Treasury Can't Just Pick and Choose Whom to Pay

A blog about business and economics.
Sept. 27 2013 11:27 AM

Treasury Can't Just Pick and Choose Whom to Pay

NEW YORK - FEBRUARY 24: How does this thing work?

Photo by Stephen Chernin/Getty Images

The Federal Government will run out of cash on around October 17 unless congress extends the Treasury Department's authority to borrow money. If it doesn't, we'll have a legal paradox—there are bills the Treasury is legally required to pay, and there are legal restrictions on the Treasury's ability to get the money to pay them.

One idea that often comes up in this context is that the government could do what a household or a firm experiencing a cash crunch would do—prioritize payments. You can let your utility bills slide for a month or two or three without actually losing service, and you can hope to scrounge up some money during the interim. The problem is that the federal government is literally not set up to do this. Jack Lew doesn't sit around in the evenings logged in to some online bill pay system deciding which checks to send and which not to send. As RBC Capital markets via Cardiff Garcia writes, the system just either runs or it doesn't:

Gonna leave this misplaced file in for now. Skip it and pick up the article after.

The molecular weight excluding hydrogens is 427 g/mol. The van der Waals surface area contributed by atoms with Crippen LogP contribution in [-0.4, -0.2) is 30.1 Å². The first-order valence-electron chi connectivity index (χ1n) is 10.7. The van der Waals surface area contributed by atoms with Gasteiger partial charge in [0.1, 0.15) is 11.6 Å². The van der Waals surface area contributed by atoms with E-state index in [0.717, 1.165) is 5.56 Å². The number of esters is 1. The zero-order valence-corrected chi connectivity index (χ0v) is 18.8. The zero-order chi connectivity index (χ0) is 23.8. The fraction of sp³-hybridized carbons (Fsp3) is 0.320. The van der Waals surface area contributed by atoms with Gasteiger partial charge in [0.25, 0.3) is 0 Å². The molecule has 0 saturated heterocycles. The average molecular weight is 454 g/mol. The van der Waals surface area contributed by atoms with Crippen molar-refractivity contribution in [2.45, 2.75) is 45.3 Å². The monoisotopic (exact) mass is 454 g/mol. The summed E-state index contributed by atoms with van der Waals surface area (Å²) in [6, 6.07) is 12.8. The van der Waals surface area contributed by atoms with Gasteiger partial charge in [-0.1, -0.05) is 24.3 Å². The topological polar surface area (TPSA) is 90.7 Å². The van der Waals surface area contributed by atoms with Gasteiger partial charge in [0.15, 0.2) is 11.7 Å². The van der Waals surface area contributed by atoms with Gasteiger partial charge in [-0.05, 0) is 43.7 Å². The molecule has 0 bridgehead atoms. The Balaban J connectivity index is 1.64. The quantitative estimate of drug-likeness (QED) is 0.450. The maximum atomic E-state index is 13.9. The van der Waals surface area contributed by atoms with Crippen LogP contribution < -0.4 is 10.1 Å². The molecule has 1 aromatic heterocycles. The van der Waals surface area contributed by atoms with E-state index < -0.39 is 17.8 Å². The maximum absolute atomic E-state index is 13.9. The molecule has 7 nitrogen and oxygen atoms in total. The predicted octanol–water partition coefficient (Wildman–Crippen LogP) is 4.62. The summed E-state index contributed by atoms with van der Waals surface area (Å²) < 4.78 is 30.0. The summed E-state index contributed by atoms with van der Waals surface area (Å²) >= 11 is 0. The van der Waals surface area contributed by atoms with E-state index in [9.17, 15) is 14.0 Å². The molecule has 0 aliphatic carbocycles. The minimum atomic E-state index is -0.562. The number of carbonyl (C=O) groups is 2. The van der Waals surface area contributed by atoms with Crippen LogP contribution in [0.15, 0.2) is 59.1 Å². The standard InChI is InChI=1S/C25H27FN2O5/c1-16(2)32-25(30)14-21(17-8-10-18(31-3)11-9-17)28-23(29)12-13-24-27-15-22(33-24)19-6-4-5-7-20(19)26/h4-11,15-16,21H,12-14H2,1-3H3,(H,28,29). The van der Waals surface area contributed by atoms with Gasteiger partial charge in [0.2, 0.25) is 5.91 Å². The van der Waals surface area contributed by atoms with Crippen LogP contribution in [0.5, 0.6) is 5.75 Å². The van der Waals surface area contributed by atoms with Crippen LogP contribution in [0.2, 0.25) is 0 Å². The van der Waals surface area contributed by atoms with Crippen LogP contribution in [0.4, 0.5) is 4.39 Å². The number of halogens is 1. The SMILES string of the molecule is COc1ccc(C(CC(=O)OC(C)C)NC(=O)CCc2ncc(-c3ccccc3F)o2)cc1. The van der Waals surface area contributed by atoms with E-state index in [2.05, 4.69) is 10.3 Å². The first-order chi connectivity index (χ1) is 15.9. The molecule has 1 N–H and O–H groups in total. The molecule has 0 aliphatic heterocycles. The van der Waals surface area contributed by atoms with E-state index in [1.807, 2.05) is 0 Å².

The Treasury’s systems do not clearly mark what scheduled payments are for what reasons, so it is impractical to try to prioritize payments. And clearing systems like Fedwire do not allow defaulted securities to flow, so the system would seize. In order for the clearing systems to work, the Treasury would need to notify the market of a default almost a day before the default happened (to give everyone time to modify payments), and that is not going to happen because the Treasury will not want to declare default while Congress still has time to pass a bill.
Also the Fed does not take defaulted securities as collateral at the discount window, even if those securities are still trading at par.

My view is that in practice the responsible course of action for the executive branch and the Federal Reserve would be to just ignore the law and insist that the debt ceiling doesn't bind (or something) and try to create a constitutional crisis to forestall a financial one. But they in practice can't juggle payments. What's more, they have no more legal authority to prioritize payments than they do to borrow extra money. All administrations find themselves charged with administering programs that they don't support. President Obama can't just refuse to pay out farm subsidies any more than President Mike Lee will be allowed to refuse to pay Social Security benefits.

Matthew Yglesias is the executive editor of Vox and author of The Rent Is Too Damn High.



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